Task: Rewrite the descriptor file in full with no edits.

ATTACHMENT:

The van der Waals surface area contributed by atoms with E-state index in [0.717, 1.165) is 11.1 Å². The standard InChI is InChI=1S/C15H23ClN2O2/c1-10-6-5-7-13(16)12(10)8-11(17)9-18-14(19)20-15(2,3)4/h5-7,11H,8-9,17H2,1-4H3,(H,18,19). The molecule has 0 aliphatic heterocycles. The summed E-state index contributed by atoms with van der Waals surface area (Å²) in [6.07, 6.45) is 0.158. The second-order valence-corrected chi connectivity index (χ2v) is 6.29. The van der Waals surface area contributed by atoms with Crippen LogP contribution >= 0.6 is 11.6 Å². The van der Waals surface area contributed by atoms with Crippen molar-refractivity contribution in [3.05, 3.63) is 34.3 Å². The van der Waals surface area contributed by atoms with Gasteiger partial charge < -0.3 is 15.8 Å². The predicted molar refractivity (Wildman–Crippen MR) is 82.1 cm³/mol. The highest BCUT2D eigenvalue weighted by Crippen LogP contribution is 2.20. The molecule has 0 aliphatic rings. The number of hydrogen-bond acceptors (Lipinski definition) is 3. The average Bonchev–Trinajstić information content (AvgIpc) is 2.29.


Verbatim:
The van der Waals surface area contributed by atoms with E-state index in [0.717, 1.165) is 11.1 Å². The standard InChI is InChI=1S/C15H23ClN2O2/c1-10-6-5-7-13(16)12(10)8-11(17)9-18-14(19)20-15(2,3)4/h5-7,11H,8-9,17H2,1-4H3,(H,18,19). The molecule has 0 aliphatic heterocycles. The summed E-state index contributed by atoms with van der Waals surface area (Å²) in [6.07, 6.45) is 0.158. The second-order valence-corrected chi connectivity index (χ2v) is 6.29. The van der Waals surface area contributed by atoms with Crippen LogP contribution >= 0.6 is 11.6 Å². The van der Waals surface area contributed by atoms with Crippen molar-refractivity contribution in [3.05, 3.63) is 34.3 Å². The van der Waals surface area contributed by atoms with Gasteiger partial charge < -0.3 is 15.8 Å². The predicted molar refractivity (Wildman–Crippen MR) is 82.1 cm³/mol. The highest BCUT2D eigenvalue weighted by Crippen LogP contribution is 2.20. The molecule has 0 aliphatic rings. The number of hydrogen-bond acceptors (Lipinski definition) is 3. The average Bonchev–Trinajstić information content (AvgIpc) is 2.29.